December 01, 2005


Candorville: Thank God for Culture Clash. By Darrin Bell. Andrews McMeel. $10.95.

Prickly City. By Scott Stantis. Andrews McMeel. $10.95.

Now Who Do We Blame? By Tom Toles. Andrews McMeel. $10.95.

     The greatest political comic strip of modern times was Walt Kelly’s Pogo.  Reliably but gently liberal, it unceasingly mocked, among others, the red-baiting Senator Joseph McCarthy, after whose downfall an editor said he had seen enough of the character Simple J. Malarkey (representing McCarthy) and would cancel the strip if Kelly ever drew him again.  Here is the sort of class Kelly had: he drew a final strip filled with the bombastic speech of McCarthy/Malarkey, using the speech balloons to cover the character’s face.  It was obvious from the words alone who the character was, yet Kelly never drew him, adhering to the letter of the editor’s demand.

     There is none of that classiness about the best-known political strip running today, G.B. Trudeau’s Doonesbury.  It too is reliably liberal, but there is a stridency and self-righteousness to it that can make it faintly unpleasant to read – despite the superb art, highly complex story lines and well-defined characters.

     It is time for new political voices in comic strips, such as Darrin Bell’s in Candorville and Scott Stantis’ in Prickly City.  Bell is the artist for the Rudy Park strip, written by Theron Heir and also somewhat political in orientation.  Candorville is all Bell’s and almost all politics.  It is a multicultural strip that rises above (or simply ignores) political correctness.  The three main characters have been friends since childhood: writer Lemont Brown, the closest to a voice of the cartoonist; Clyde or “C-Dog,” determined to be thuggish and ignore his inner emotionalism; and Susan Garcia, an up-and-coming corporate type who stays closely in touch with her roots.  There are some easy targets here, as in a strip about “Democrublican” and “Republicrats” and their willingness to compromise principles to gain power.  But most of the strips are more subtle.  In one, various people look at each other: Muslim, Latino, black (Clyde), white, and finally Sioux, and all of them share the same thought balloon: “Worthless immigrant.  I wish he’d go back where he came from.”  In another, two people argue with interchangeable rhetoric, then start saying identical things, such as, “I’m not attacking you, you’re attacking me.”  In a sequence, Susan’s company does multicultural training, bungling it badly; afterwards, Susan asks Lemont, “What could possibly be worse than their trying to understand my culture and humiliating me in the process?”  And Lemont replies, “Not trying at all.”  This is a genuinely thoughtful strip, with well-designed characters – and it is wonderfully funny, to boot.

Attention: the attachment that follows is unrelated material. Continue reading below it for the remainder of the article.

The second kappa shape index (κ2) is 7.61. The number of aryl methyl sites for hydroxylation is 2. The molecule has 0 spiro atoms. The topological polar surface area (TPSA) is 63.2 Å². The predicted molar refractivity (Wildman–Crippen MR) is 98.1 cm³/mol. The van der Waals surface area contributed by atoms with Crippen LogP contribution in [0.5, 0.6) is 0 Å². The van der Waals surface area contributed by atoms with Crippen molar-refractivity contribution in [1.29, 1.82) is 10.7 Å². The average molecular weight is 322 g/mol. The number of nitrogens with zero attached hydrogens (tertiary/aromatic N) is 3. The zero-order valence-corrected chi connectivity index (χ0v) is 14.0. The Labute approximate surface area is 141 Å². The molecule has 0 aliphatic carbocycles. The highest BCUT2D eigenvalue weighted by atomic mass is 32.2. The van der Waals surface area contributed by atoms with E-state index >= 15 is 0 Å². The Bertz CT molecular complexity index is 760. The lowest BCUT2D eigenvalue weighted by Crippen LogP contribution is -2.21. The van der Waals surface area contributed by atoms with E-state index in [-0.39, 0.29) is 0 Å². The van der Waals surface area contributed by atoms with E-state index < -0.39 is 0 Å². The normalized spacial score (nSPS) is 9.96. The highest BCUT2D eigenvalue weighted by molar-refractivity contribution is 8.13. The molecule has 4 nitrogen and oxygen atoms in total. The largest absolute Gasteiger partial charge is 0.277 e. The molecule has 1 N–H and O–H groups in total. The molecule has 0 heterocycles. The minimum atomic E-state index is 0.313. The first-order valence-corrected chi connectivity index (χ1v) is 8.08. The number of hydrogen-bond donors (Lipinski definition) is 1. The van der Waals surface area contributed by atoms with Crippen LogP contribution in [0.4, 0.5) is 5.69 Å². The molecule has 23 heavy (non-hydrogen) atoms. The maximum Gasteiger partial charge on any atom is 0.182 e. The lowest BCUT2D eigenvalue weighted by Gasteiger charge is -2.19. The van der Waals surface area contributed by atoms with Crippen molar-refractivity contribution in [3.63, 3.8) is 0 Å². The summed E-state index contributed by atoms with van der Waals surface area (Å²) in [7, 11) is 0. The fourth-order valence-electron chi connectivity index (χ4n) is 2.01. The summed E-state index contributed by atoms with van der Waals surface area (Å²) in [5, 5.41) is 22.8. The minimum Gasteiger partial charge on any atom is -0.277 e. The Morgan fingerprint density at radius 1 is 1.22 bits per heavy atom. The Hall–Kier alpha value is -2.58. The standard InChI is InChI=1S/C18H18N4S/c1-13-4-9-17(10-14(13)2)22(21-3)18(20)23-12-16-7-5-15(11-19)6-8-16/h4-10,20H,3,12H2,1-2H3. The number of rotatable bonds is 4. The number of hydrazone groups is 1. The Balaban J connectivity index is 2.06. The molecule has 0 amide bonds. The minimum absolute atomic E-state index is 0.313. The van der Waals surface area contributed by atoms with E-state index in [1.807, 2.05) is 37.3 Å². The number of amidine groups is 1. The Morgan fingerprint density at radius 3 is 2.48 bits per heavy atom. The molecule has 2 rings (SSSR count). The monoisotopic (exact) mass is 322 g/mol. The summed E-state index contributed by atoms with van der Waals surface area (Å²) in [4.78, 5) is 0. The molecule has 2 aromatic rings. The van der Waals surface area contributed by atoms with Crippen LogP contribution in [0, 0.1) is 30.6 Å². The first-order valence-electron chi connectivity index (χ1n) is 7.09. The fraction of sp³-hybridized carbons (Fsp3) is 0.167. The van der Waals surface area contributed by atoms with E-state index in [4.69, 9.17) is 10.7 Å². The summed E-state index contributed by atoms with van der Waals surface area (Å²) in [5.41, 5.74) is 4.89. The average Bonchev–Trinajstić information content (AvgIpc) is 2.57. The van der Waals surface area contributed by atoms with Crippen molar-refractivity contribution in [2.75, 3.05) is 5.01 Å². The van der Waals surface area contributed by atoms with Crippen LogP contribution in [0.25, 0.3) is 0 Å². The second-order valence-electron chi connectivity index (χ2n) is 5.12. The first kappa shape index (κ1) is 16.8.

Prickly City is something of a rarity: a strip with a conservative viewpoint.  There have been others, such as Bruce Tinsley’s Mallard Fillmore, but Scott Stantis’ strip has heart as well as attitude.  Prickly City is about the relationship between a politically conservative young girl named Carmen (who happens to be black) and a liberal named Winslow (who happens to be a coyote).  The two live in a desert landscape vaguely reminiscent of George Herriman’s in the classic Krazy Kat.  Some of the political points, such as ones about feeding tubes related to the Terry Schiavo case, are so dogmatic that they interfere with the character development (Stantis is, after all, editorial cartoonist for the Birmingham News in Alabama).  But most of the dialogue is genuinely amusing.  Winslow identifies himself as a “carbo-American” to explain why he stole Carmen’s Ho-Hos.  Winslow parodies attack ads by taping Carmen speaking and twisting everything she says.  After Carmen beats Winslow at chess, he demands his pieces be allowed a place at the table because half the pieces in the game don’t like the outcome.  There are also pointed attacks on the absurdities of film propagandist Michael Moore, recently retired CBS anchorman Dan Rather, and others.  And some strips make important points, as when Carmen refuses to choose a woman from her school’s “required list” for a report, picks Ann Coulter instead, and is sent to the principal, where she says, “I was just hoping for a little balance.”  His reply: “How can you get a balanced education if we give you opposing views?”  Think about it – this strip does.

     Somewhat less successful than the other books – call it (+++) – is Now Who Do We Blame? This is not a strip but a collection of Tom Toles’ editorial cartoons from The Washington Post.  Toles is successor to but no replacement for the irreplaceable Herblock, whose art and tastefulness readers could always admire even if they did not share his politics.  Toles is more stridently liberal than The Post’s own editorial page, where his cartoons appear; and as in any collection of timely cartoons, this one does not wear particularly well.  Many of the cartoons parody President Bush, shown as a moronic-looking elflike character with ears nearly on top of his head.  Bush plants an environmentalist for Earth Day, supervises flying monkeys while wearing a Wicked Witch of the West costume, sinks into the quicksand of Iraq while insisting he will not make any decisions, and so on.  Even when funny, these cartoons quickly become tiresome.  The best cartoons here are more social than political, such as a Rubik’s Food Pyramid to show how confusing government nutrition recommendations are.  The worst are tasteless misuses of the murderous 9/11 attacks, such as one showing the Capitol blown up, with smoke labeled “the deficit” drifting out, and the caption, “The 20th Hijacker Arrives.”  Toles could use some maturity if he wants his messages to come across more effectively.  Better grammar wouldn’t hurt, either: the correct title for this book would be Now Whom Do We Blame?

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